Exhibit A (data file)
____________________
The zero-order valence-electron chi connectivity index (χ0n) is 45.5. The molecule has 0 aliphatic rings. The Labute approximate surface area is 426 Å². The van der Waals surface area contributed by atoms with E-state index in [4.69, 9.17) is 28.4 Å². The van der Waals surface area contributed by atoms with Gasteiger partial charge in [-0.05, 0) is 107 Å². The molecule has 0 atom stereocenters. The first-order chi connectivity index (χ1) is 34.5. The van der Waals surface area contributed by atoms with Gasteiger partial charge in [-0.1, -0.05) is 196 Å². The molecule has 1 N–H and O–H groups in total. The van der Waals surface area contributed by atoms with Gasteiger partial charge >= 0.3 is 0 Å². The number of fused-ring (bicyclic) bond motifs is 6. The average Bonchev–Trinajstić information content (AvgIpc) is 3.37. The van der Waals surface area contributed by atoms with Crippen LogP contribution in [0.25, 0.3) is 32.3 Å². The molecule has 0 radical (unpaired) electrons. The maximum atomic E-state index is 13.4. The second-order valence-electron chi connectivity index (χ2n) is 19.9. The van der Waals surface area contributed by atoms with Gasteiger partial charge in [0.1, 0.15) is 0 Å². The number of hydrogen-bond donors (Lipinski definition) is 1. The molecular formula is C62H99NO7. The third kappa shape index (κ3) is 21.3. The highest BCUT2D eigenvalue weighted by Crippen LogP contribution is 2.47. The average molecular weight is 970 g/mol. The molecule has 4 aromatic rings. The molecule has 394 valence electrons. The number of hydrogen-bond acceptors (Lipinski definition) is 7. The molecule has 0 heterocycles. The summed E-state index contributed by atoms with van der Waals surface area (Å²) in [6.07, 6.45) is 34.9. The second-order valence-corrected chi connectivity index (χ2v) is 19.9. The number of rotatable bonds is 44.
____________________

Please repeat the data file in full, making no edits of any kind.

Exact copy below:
The zero-order valence-electron chi connectivity index (χ0n) is 45.5. The molecule has 0 aliphatic rings. The Labute approximate surface area is 426 Å². The van der Waals surface area contributed by atoms with E-state index in [4.69, 9.17) is 28.4 Å². The van der Waals surface area contributed by atoms with Gasteiger partial charge in [-0.05, 0) is 107 Å². The molecule has 0 atom stereocenters. The first-order chi connectivity index (χ1) is 34.5. The van der Waals surface area contributed by atoms with Gasteiger partial charge in [-0.1, -0.05) is 196 Å². The molecule has 1 N–H and O–H groups in total. The van der Waals surface area contributed by atoms with Gasteiger partial charge >= 0.3 is 0 Å². The number of fused-ring (bicyclic) bond motifs is 6. The average Bonchev–Trinajstić information content (AvgIpc) is 3.37. The van der Waals surface area contributed by atoms with Crippen LogP contribution in [0.25, 0.3) is 32.3 Å². The molecule has 0 radical (unpaired) electrons. The maximum atomic E-state index is 13.4. The second-order valence-electron chi connectivity index (χ2n) is 19.9. The van der Waals surface area contributed by atoms with Gasteiger partial charge in [0.1, 0.15) is 0 Å². The number of hydrogen-bond donors (Lipinski definition) is 1. The molecular formula is C62H99NO7. The third kappa shape index (κ3) is 21.3. The highest BCUT2D eigenvalue weighted by Crippen LogP contribution is 2.47. The average molecular weight is 970 g/mol. The molecule has 4 aromatic rings. The molecule has 394 valence electrons. The number of hydrogen-bond acceptors (Lipinski definition) is 7. The molecule has 0 heterocycles. The summed E-state index contributed by atoms with van der Waals surface area (Å²) in [6.07, 6.45) is 34.9. The second-order valence-corrected chi connectivity index (χ2v) is 19.9. The number of rotatable bonds is 44.